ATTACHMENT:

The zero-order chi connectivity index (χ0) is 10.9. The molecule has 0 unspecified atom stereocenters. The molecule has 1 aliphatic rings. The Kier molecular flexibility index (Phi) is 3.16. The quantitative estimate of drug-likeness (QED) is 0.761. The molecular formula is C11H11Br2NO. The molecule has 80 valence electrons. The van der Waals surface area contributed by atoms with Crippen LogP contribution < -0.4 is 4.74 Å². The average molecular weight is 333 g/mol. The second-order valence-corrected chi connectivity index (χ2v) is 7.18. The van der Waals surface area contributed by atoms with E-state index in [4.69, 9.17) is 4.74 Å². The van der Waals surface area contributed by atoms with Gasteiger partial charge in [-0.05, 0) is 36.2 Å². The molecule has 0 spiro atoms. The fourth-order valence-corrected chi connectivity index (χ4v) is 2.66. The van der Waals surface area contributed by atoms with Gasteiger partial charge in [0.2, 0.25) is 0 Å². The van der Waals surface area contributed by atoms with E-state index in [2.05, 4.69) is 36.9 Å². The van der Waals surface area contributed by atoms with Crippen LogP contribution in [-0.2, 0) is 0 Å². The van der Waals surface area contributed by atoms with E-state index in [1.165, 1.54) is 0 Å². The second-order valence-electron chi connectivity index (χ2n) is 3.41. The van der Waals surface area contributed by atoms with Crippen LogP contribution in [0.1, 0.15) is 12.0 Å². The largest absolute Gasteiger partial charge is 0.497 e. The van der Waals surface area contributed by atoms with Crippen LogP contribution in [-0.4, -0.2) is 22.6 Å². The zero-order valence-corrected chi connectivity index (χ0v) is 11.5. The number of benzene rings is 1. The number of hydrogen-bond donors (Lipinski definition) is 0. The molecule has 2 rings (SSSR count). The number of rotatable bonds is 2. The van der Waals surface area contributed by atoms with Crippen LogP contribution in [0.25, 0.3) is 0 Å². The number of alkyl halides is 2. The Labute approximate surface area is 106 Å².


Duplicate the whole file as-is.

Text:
The zero-order chi connectivity index (χ0) is 10.9. The molecule has 0 unspecified atom stereocenters. The molecule has 1 aliphatic rings. The Kier molecular flexibility index (Phi) is 3.16. The quantitative estimate of drug-likeness (QED) is 0.761. The molecular formula is C11H11Br2NO. The molecule has 80 valence electrons. The van der Waals surface area contributed by atoms with Crippen LogP contribution < -0.4 is 4.74 Å². The average molecular weight is 333 g/mol. The second-order valence-corrected chi connectivity index (χ2v) is 7.18. The van der Waals surface area contributed by atoms with E-state index in [4.69, 9.17) is 4.74 Å². The van der Waals surface area contributed by atoms with Gasteiger partial charge in [-0.05, 0) is 36.2 Å². The molecule has 0 spiro atoms. The fourth-order valence-corrected chi connectivity index (χ4v) is 2.66. The van der Waals surface area contributed by atoms with Gasteiger partial charge in [0.2, 0.25) is 0 Å². The van der Waals surface area contributed by atoms with E-state index in [2.05, 4.69) is 36.9 Å². The van der Waals surface area contributed by atoms with Crippen LogP contribution in [-0.2, 0) is 0 Å². The van der Waals surface area contributed by atoms with E-state index in [1.165, 1.54) is 0 Å². The second-order valence-electron chi connectivity index (χ2n) is 3.41. The van der Waals surface area contributed by atoms with Crippen LogP contribution in [0.1, 0.15) is 12.0 Å². The largest absolute Gasteiger partial charge is 0.497 e. The van der Waals surface area contributed by atoms with Crippen LogP contribution in [-0.4, -0.2) is 22.6 Å². The zero-order valence-corrected chi connectivity index (χ0v) is 11.5. The number of benzene rings is 1. The number of hydrogen-bond donors (Lipinski definition) is 0. The molecule has 2 rings (SSSR count). The number of rotatable bonds is 2. The van der Waals surface area contributed by atoms with Crippen LogP contribution in [0.25, 0.3) is 0 Å². The number of alkyl halides is 2. The Labute approximate surface area is 106 Å².